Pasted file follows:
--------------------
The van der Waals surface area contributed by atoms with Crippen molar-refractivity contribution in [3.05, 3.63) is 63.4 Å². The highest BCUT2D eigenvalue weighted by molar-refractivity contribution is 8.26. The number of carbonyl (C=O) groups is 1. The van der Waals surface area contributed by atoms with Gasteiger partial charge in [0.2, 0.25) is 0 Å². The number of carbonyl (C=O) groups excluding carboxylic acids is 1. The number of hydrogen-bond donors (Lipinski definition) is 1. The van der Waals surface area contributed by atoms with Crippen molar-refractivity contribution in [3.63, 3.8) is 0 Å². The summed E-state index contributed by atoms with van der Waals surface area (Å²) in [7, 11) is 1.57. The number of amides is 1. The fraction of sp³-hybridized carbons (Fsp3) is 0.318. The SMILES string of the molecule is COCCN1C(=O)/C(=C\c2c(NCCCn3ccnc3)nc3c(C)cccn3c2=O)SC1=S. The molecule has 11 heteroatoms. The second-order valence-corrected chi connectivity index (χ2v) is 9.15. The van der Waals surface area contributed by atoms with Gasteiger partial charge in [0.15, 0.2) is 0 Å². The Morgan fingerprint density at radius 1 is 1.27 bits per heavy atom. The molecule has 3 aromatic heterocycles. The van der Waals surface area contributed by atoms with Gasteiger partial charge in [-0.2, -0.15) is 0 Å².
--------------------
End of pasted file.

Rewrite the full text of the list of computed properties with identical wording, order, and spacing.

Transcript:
The van der Waals surface area contributed by atoms with Crippen molar-refractivity contribution in [3.05, 3.63) is 63.4 Å². The highest BCUT2D eigenvalue weighted by molar-refractivity contribution is 8.26. The number of carbonyl (C=O) groups is 1. The van der Waals surface area contributed by atoms with Gasteiger partial charge in [0.2, 0.25) is 0 Å². The number of carbonyl (C=O) groups excluding carboxylic acids is 1. The number of hydrogen-bond donors (Lipinski definition) is 1. The van der Waals surface area contributed by atoms with Crippen molar-refractivity contribution in [3.63, 3.8) is 0 Å². The summed E-state index contributed by atoms with van der Waals surface area (Å²) in [7, 11) is 1.57. The number of amides is 1. The fraction of sp³-hybridized carbons (Fsp3) is 0.318. The SMILES string of the molecule is COCCN1C(=O)/C(=C\c2c(NCCCn3ccnc3)nc3c(C)cccn3c2=O)SC1=S. The molecule has 11 heteroatoms. The second-order valence-corrected chi connectivity index (χ2v) is 9.15. The van der Waals surface area contributed by atoms with Gasteiger partial charge in [0.15, 0.2) is 0 Å². The Morgan fingerprint density at radius 1 is 1.27 bits per heavy atom. The molecule has 3 aromatic heterocycles. The van der Waals surface area contributed by atoms with Gasteiger partial charge in [-0.2, -0.15) is 0 Å².